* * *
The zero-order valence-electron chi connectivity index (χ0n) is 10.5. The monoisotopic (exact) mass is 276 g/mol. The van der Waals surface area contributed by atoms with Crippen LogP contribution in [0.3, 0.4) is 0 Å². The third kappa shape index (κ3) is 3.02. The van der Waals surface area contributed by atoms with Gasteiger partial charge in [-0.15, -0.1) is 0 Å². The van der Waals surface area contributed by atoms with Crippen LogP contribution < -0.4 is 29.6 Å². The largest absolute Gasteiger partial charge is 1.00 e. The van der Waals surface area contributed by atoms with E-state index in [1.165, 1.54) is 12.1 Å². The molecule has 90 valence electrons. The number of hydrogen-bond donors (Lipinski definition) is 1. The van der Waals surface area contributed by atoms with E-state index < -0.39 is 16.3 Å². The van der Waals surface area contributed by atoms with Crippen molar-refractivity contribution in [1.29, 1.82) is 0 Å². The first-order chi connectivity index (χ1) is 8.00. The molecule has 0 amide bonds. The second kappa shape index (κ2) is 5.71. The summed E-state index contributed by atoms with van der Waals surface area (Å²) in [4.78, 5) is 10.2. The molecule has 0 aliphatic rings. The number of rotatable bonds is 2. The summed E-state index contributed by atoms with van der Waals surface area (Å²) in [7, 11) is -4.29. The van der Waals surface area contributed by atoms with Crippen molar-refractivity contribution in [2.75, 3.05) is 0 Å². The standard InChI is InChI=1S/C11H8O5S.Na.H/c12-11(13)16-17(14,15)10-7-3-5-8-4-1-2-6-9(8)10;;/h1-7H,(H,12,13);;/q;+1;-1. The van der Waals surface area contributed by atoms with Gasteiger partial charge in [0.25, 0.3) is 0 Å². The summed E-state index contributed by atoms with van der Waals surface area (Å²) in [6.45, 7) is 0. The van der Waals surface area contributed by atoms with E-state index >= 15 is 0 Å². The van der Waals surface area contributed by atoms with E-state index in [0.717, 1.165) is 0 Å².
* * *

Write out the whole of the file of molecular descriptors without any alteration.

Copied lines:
The zero-order valence-electron chi connectivity index (χ0n) is 10.5. The monoisotopic (exact) mass is 276 g/mol. The van der Waals surface area contributed by atoms with Crippen LogP contribution in [0.3, 0.4) is 0 Å². The third kappa shape index (κ3) is 3.02. The van der Waals surface area contributed by atoms with Gasteiger partial charge in [-0.15, -0.1) is 0 Å². The van der Waals surface area contributed by atoms with Crippen LogP contribution < -0.4 is 29.6 Å². The largest absolute Gasteiger partial charge is 1.00 e. The van der Waals surface area contributed by atoms with E-state index in [1.165, 1.54) is 12.1 Å². The molecule has 90 valence electrons. The number of hydrogen-bond donors (Lipinski definition) is 1. The van der Waals surface area contributed by atoms with E-state index < -0.39 is 16.3 Å². The van der Waals surface area contributed by atoms with Crippen molar-refractivity contribution in [1.29, 1.82) is 0 Å². The first-order chi connectivity index (χ1) is 8.00. The molecule has 0 amide bonds. The second kappa shape index (κ2) is 5.71. The summed E-state index contributed by atoms with van der Waals surface area (Å²) in [4.78, 5) is 10.2. The molecule has 0 aliphatic rings. The number of rotatable bonds is 2. The summed E-state index contributed by atoms with van der Waals surface area (Å²) in [7, 11) is -4.29. The van der Waals surface area contributed by atoms with Crippen molar-refractivity contribution in [2.75, 3.05) is 0 Å². The standard InChI is InChI=1S/C11H8O5S.Na.H/c12-11(13)16-17(14,15)10-7-3-5-8-4-1-2-6-9(8)10;;/h1-7H,(H,12,13);;/q;+1;-1. The van der Waals surface area contributed by atoms with Gasteiger partial charge in [0.25, 0.3) is 0 Å². The summed E-state index contributed by atoms with van der Waals surface area (Å²) in [6.45, 7) is 0. The van der Waals surface area contributed by atoms with E-state index >= 15 is 0 Å². The van der Waals surface area contributed by atoms with E-state index in [0.717, 1.165) is 0 Å².